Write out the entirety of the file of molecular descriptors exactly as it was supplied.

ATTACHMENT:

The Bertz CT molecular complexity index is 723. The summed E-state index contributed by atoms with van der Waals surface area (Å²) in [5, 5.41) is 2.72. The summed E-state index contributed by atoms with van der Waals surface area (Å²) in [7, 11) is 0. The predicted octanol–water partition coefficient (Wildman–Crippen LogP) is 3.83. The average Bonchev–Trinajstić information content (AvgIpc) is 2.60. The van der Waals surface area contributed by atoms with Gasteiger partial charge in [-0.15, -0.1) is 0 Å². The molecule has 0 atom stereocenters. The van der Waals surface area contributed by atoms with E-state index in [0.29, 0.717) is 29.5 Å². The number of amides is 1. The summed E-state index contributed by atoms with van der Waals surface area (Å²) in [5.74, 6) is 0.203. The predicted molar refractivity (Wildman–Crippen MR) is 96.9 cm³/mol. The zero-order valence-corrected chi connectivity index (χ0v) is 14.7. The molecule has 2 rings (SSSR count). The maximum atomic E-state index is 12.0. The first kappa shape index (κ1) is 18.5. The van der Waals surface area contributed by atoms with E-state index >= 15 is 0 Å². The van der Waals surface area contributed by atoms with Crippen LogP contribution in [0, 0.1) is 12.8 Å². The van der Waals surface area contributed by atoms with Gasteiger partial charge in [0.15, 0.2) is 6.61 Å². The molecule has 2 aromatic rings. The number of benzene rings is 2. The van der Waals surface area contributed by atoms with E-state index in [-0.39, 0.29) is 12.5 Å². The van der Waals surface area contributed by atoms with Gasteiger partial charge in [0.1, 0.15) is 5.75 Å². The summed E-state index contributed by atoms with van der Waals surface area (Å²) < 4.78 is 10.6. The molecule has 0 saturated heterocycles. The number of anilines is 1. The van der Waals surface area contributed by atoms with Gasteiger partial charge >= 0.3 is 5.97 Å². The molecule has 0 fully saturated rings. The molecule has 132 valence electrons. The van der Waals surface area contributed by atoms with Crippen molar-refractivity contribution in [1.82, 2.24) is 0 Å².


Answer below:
The Bertz CT molecular complexity index is 723. The summed E-state index contributed by atoms with van der Waals surface area (Å²) in [5, 5.41) is 2.72. The summed E-state index contributed by atoms with van der Waals surface area (Å²) in [7, 11) is 0. The predicted octanol–water partition coefficient (Wildman–Crippen LogP) is 3.83. The average Bonchev–Trinajstić information content (AvgIpc) is 2.60. The van der Waals surface area contributed by atoms with Gasteiger partial charge in [-0.15, -0.1) is 0 Å². The molecule has 0 atom stereocenters. The van der Waals surface area contributed by atoms with E-state index in [0.29, 0.717) is 29.5 Å². The number of amides is 1. The summed E-state index contributed by atoms with van der Waals surface area (Å²) in [5.74, 6) is 0.203. The predicted molar refractivity (Wildman–Crippen MR) is 96.9 cm³/mol. The zero-order valence-corrected chi connectivity index (χ0v) is 14.7. The molecule has 2 rings (SSSR count). The maximum atomic E-state index is 12.0. The first kappa shape index (κ1) is 18.5. The van der Waals surface area contributed by atoms with E-state index >= 15 is 0 Å². The van der Waals surface area contributed by atoms with Crippen LogP contribution in [0, 0.1) is 12.8 Å². The van der Waals surface area contributed by atoms with Gasteiger partial charge in [0.15, 0.2) is 6.61 Å². The molecule has 2 aromatic rings. The number of benzene rings is 2. The van der Waals surface area contributed by atoms with E-state index in [-0.39, 0.29) is 12.5 Å². The van der Waals surface area contributed by atoms with Gasteiger partial charge in [0.1, 0.15) is 5.75 Å². The summed E-state index contributed by atoms with van der Waals surface area (Å²) < 4.78 is 10.6. The molecule has 0 saturated heterocycles. The number of anilines is 1. The van der Waals surface area contributed by atoms with Gasteiger partial charge >= 0.3 is 5.97 Å². The molecule has 0 fully saturated rings. The molecule has 132 valence electrons. The van der Waals surface area contributed by atoms with Crippen molar-refractivity contribution in [1.82, 2.24) is 0 Å².